the media. it is nearly a year since the deadly shooting at sandy hook elementary school and law enforcement officials and officials from the town are getting ahead of what will come. there is no public remembrance they say. they are asking media to stay clear of the town that suffered so freightly on december 14th last year. 20 young children and six educators were murdered that day on december 14th, 2012. this saturday, marks a year since that horrific event. as you can see the news conference is beginning. we'll monitor what the officials have to say and bring you any headlines moments from now. today's top headlines and brand new stories you will sear here first. jon: the obamacare website gets a makeover. new options are able if you're shopping. with deadline looming do the updates matter? >>> wild weekend weather across the u.s. and more is on the way. meteorologist maria molina on where people should be preparing now. >>> silicon valley versus washington. the nation's top tech companies teaming up to send a message to uncle sam. ease up on all snooping. it is all "happening now." jon:
would know what laws applied to you. but as of 1952, every black person over the age of 16 had to have not only a racial id card but also this passbook which any white person could demand to see at any time. and if you were found to be in a place just reserved for black people, then it was illegal for you to be there and you could be arrested just for existing, just not having your passbook on you taught was also grounds to be arrested and thrown in jail. the pass laws meant that by virtue of being black in south africa, you were presumed to be a criminal unless you could prove otherwise by having the proper paperwork. and any white person could challenge you anywhere for any reason, and if you did not have the passport, if you did not have the right documents, if you did not have the right written permission to be where you were when you were there, then you could be put in jail. passbook laws had been around since the 18th century, and the structure was always the same. white people never needed them. white people could go wherever they needed. but non-white people need add internal
. housing is up in this area, but our wages aren't up. >> the 21-year-old son-in-law wakes up and gets her son ready before heading fork work. >> we go down to the basement and around to back and start preparing everything for the place to open which was different from the shiny wow piece of the government that they are seeing. >> that's kind of how we feel. wow. we are at the bottom. we are at a part where people don't even see us. >> niya and her son live at her parents' house with her four brothers and sisters. having a playing field helps us you be able to buy more, helps the economy. >> she was part of 100 people who rallied outside of the washington, d.c. chamber council for a minimum wage. >> congress's failure to act and congress's failure to take care of those who have been left behind, not just from the recession but the people who want things to become better and better. we are becoming a hunt tree of haves and have nots. we need to be sure we have a living wage. >>> members of the council have one more round of voting before it goes through. president of the dc chamber of comme
who asked you environmental law far long time. please, do what you can to work with the administration. so we don't have overlapping of potentially inconsistent regulations. very frustrating for the public. we want it to be done responsibly and in a way people can understand. thank you for being here. thank you, mr. chairman. >> thank you, mr. peters. >> the gentle mab from arizona. >> thank you. i only had two things i wanted to walk through. everyone in the committee with us here yesterday. i'm sorry, you're going hear the same stheem again. the large data bases that are used particularly in things like pm10 which is a big deal in the desert, southwest we have the thing called dirt. without grass on it. so it really does affect our lives. down to the individual -- because you and i know with all other type of data. you are a social an throw polks when you were being vetted and doing your review of data. you got down to the line item. if there was something personal you do a nonidentifier number. you strip the personal data and put them up on websites where it's a egalitarian. if a c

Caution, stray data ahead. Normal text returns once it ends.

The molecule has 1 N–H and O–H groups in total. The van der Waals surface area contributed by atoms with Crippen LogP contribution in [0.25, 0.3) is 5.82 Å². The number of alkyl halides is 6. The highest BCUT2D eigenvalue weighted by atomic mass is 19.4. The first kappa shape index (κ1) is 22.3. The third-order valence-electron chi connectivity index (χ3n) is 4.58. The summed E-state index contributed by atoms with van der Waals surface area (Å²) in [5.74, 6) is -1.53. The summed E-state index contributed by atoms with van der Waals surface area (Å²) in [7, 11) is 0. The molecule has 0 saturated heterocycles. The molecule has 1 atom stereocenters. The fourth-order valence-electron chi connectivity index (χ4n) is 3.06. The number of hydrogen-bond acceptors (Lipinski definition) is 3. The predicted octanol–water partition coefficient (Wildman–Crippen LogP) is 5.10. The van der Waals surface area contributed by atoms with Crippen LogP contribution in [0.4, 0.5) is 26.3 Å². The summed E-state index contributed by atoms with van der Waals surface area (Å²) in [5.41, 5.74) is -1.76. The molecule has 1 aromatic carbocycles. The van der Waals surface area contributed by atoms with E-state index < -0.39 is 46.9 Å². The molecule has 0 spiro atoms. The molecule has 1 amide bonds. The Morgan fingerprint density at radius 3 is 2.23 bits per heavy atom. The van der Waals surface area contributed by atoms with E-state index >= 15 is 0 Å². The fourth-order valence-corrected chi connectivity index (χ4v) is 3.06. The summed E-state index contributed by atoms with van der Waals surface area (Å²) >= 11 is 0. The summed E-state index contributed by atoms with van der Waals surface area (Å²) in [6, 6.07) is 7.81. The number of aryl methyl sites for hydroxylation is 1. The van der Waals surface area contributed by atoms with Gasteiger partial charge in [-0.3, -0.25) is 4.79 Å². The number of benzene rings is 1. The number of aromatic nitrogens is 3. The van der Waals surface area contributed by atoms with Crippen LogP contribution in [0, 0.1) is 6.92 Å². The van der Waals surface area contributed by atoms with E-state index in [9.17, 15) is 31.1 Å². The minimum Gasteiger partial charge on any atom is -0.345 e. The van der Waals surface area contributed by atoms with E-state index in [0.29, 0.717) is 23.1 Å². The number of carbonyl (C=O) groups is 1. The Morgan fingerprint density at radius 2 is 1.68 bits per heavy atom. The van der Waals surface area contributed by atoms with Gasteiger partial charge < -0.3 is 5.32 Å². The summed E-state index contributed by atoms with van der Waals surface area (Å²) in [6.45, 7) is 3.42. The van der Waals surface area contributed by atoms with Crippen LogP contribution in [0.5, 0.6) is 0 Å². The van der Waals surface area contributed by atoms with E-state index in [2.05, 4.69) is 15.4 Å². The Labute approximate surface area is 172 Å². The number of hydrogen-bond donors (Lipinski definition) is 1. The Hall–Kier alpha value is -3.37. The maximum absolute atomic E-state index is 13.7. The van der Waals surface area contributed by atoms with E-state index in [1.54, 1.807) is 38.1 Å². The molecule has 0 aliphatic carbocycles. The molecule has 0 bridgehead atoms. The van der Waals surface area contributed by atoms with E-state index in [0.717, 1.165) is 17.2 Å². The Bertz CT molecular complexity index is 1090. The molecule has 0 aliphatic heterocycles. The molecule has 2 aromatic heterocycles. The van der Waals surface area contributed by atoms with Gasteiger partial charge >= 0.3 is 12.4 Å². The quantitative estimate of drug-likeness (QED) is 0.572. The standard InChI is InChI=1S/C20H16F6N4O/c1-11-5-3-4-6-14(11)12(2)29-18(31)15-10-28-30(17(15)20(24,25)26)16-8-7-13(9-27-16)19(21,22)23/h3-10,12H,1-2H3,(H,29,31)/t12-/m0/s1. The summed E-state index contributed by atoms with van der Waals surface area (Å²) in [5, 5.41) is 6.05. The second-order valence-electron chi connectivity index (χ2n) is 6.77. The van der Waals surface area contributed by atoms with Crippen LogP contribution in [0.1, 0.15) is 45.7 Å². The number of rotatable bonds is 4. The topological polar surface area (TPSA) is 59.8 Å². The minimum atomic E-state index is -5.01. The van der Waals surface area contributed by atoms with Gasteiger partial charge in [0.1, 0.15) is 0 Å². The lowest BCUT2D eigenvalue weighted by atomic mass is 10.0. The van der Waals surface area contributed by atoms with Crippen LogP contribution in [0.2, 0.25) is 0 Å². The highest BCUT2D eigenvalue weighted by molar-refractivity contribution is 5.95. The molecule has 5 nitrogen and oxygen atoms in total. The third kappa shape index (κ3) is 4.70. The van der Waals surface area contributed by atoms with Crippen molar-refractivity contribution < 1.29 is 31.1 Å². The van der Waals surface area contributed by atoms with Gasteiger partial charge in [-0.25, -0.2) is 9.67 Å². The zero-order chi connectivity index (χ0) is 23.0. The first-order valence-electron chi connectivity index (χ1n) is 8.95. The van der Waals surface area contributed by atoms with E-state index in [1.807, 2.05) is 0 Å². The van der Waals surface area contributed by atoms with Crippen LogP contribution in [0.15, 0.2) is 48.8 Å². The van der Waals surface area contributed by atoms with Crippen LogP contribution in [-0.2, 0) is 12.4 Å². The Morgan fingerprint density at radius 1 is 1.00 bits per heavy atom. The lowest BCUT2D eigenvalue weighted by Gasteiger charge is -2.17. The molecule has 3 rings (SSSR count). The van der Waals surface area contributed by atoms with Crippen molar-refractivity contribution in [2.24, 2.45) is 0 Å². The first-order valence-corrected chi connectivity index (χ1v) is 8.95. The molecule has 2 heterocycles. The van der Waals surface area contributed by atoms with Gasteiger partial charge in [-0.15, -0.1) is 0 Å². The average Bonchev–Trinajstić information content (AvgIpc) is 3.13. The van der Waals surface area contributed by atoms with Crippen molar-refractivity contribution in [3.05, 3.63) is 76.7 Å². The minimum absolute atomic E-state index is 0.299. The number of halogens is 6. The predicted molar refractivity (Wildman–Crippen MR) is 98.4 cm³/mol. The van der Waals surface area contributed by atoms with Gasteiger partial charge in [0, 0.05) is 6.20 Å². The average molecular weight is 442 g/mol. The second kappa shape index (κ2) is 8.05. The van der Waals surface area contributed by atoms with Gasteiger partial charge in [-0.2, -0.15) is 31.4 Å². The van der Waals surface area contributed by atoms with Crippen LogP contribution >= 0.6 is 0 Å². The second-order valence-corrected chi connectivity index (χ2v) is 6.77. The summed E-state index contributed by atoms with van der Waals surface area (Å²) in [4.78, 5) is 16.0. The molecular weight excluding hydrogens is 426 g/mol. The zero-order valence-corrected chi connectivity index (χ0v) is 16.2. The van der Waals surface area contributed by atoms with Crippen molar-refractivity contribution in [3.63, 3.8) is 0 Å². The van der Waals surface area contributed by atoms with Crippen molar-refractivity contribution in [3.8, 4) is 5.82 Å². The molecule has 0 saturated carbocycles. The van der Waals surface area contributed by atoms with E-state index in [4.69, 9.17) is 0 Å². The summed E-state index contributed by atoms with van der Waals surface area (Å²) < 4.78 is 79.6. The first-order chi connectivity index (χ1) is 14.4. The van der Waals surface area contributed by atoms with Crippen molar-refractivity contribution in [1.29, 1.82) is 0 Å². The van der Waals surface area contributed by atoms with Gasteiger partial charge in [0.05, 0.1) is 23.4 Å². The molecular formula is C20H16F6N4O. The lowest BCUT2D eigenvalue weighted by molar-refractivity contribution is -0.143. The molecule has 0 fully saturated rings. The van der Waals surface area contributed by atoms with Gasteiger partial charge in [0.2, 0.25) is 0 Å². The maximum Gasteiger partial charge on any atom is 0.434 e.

. the hawaiian marriage law allows couples to register and be married on the same day and that makes it convenient for tourists. >>> coming up, the story behind this shower of money at the mall of america on black friday. >> but up next, a leading republican lawmaker says he will not stand in the way of raising d.c.'s building height limit. a subaru... ...are the hands that do good things for the whole community: enthe vironment, seniors, kids, and animals. that's why we created the share the love event. by the end of this year, the total donated by subaru could reach 35 million dollars. you get a great deal on a new subaru. we'll donate 250 dollars to a choice of charities that benefit your community. it feels good to be a helping hand. >>> a top house republican suggests he is open to changes to the law that governs building heights in d.c. congressman, darryl of california leads a panel that heard testimony today on possible changes to the law. it generally requires that buildings in d.c. be no taller than the width of the streets they face. today, he is open to allowing taller b
bills, but trying to defund the health care law would be more productive. host: thank you for joining us this morning. guest: thank you for having me. >> on update on the defense bill. then the house meets at 5:00. on the agenda, requiring a study of state child abuse penalties. >> i got upset with the they coveredause my mental health work the first few meetings i had, and then they never showed up anymore, and one day i was walking in the downstairs floor in the white house and met this woman who was one of the press people. nobody ever covers my meeting. she said, is not just a sexy issue. we toured the country, found out what was needed, developed legislation, and past the mental health assistance act of 1980 -- healththe mental assistance act of 1980, and it passed to congress. one of the greatest disappointments of my life, it was never implemented. first lady rosalynn carter tonight at 9:00 eastern, also on c-span radio and www.c-span.org. the chairman of the joint chiefs of staff is pressing congress to act this year on defense policy bill. dempsey wrotee -- to house and senate l